[Marxism] Banks rely more on gouging workers with "penalty" fees

LouPaulsen at comcast.net LouPaulsen at comcast.net
Tue Jul 6 13:15:22 MDT 2004


>From today's Wall Street Journal (probably not available on line for free): a story about how banks rely on squeezing their worker-debtors with penalty fees for more and more of their profit.  Some fair-use excerpts follow.  Lesson #1 is that they are greedy capitalists, but we knew that.  Lesson #2 is that this is a damn shaky recovery if bank profits depend largely on squeezing the last drop of blood out of workers who are their debtors and who are one inch short of bankruptcy!  

Growing Profit Source for Banks:
Fees from Riskiest Card Holders

Late Payers and Big Borrowers Are Becoming Cash Cows

[An X-ray technologist had the interest rate on her MBNA card raised to 24.98%.  The representative] pointed out that she had run up more than $5000 of debt on two other cards.  Also, she was making only slightly more than the minimum suggested monthly payments on her MBNA card.  He said the company now saw her as a credit risk and feared it would take her forever to pay off her debts.  "Isn't that what you want consumers to do?" she snapped back.  [...]

Card users, consumer advocates and some industry experts complain that banks are attempting to squeeze more and more revenue from consumers struggling to make ends meet.  Instead of cutting these people off as bad credit risks, banks are letting them spend - and then hitting them with larger and larger penalties for running up their credit, going over their credit limits, paying late and getting cash advances from their credit crds.  The fees are also piling up for bounced checks and overdrawn accounts.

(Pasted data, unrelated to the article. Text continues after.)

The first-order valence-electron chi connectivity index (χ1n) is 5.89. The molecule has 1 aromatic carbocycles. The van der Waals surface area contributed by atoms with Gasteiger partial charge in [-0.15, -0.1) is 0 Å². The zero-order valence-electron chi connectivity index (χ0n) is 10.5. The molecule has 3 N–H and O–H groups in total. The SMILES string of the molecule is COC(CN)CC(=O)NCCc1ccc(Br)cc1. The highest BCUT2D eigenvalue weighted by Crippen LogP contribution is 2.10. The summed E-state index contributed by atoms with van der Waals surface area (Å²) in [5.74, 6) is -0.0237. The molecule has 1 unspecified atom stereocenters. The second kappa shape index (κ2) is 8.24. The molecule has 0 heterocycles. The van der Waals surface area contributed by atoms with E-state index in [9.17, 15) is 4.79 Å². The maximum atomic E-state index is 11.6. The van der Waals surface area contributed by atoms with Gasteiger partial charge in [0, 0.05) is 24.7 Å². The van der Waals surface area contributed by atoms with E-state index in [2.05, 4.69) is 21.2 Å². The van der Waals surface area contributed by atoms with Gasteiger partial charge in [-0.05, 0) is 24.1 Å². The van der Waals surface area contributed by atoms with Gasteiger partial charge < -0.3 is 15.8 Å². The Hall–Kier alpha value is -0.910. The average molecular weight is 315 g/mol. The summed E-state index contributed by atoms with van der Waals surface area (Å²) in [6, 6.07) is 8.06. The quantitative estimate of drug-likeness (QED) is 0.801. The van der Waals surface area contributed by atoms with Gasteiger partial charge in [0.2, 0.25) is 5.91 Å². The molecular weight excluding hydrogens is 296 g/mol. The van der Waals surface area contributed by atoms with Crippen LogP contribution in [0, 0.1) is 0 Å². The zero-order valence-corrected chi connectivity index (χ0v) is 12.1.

Penalty fees aren't new, but they are becoming more important to the industry's bottom line and are being borne by the people who can least afford to pay them, [says a consultant.]  

Cardweb.com, a consulting group that tracks the card industry, says credit-card fees, including those from retailers, rose to 33.4% of total credit-card revenue in 2003.  That was up from 27.9% in 2000 and just 16.1% in 1996.  The average monthly late fee hit $32.01 in May, up from $30.29 a year earlier and $13.30 in May, 1996, the company said.  In 2003, the credit-card industry reaped $11.7 billion from penalty fees, up 9% from $10.7 billion a year earlier...

Banks are charging as much as $32 per transaction when customers write a check or make a debit-card purchase without enough money in their accounts to cover the payment.  Five years ago, $20 was more typical.

[A hospital worker] used her Bank of America debit card on Jan. 28 of last year to make four small purchases, including a $2.27 cup of cafeteria soup.  But several checks she and her husband had written also hit their account that day.  When the bank tallied up the account later that day, it posted some of the checks before the debit-card charges, which had already been cleared at the register.  That left the account overdrawy by $40.17.  [The cardholders] were hit with separate $28 "insufficient fund" fees for two checks and all four debit-card transactions, hitting the maximum daily penalty of $140.  ... {The worker's husband] later learned that subtracting the biggest check first is standard procedure for Bank of America. 

[This reminds me of Lenin's article on the system of fines in factories in Russia in ? 1902 ? or so, except that the point of the WSJ article seems to be to warn banks of a potential future customer-relations issue.]

Lou Paulsen
(e-mail connection will be spotty until Friday at least)
(I hope this comes out looking halfway OK - am using a stupid web application)


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